Henri Matisse Notecard Folio
Ten 5 x 7 in. blank notecards (5 each of 2 designs) with envelopes in a decorative folio.
Published with the San Francisco Museum of Modern Art.
“I could do a portrait likeness of you in half an hour, as well as the next man. That’s not what I’m doing. It doesn’t interest me.” Henri Matisse (French, 1869?1954), a modernist through and through, rejected the idea of an objective work of art. Sitters who came to him expecting a photographic likeness were doomed to disappointment. “A portrait is a feud,” the painter liked to say.
The two paintings reproduced for this folio, Femme au chapeau and La fille aux yeux verts, belong to that remarkable moment when Matisse first allowed color to trump every other aspect of his paintings. The first made him a Fauve; the second started him along a road to the exotic locales that incubated some of his most charming work. What we see today, long after the fuss such paintings inspired has died down, is arrangements of color, some realistic, others purely the product of the artist’s inner vision.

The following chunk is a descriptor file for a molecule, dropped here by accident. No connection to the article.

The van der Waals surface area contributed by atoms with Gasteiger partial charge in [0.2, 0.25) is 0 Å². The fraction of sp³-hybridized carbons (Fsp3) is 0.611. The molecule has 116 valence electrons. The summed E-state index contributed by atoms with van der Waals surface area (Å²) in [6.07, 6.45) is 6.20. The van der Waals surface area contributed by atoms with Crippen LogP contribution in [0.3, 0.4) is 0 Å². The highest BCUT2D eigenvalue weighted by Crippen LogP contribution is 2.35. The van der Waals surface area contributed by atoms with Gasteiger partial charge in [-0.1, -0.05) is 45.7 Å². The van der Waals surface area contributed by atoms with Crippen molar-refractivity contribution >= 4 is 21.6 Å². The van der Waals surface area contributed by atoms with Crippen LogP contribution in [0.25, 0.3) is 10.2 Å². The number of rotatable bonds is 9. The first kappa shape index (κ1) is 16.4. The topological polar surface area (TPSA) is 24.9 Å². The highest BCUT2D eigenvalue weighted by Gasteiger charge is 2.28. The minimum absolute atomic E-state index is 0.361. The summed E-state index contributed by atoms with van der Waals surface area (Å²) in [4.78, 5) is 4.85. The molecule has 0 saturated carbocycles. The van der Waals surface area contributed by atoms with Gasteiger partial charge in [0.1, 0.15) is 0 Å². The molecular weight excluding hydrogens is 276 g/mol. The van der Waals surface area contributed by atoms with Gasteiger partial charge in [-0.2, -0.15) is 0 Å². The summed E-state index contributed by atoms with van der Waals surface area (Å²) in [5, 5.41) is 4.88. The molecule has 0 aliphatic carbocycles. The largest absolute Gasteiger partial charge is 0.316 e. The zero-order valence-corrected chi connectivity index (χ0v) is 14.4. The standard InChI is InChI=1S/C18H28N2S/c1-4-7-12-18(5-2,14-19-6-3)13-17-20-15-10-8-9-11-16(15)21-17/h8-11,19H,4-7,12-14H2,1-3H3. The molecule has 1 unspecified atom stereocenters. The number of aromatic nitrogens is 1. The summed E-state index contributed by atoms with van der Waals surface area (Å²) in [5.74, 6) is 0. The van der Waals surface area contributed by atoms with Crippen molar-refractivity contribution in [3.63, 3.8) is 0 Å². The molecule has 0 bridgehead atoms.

Contains five each of the following notecards:
La fille aux yeux verts (The Girl with Green Eyes), 1908
Femme au chapeau (Woman with the Hat), 1905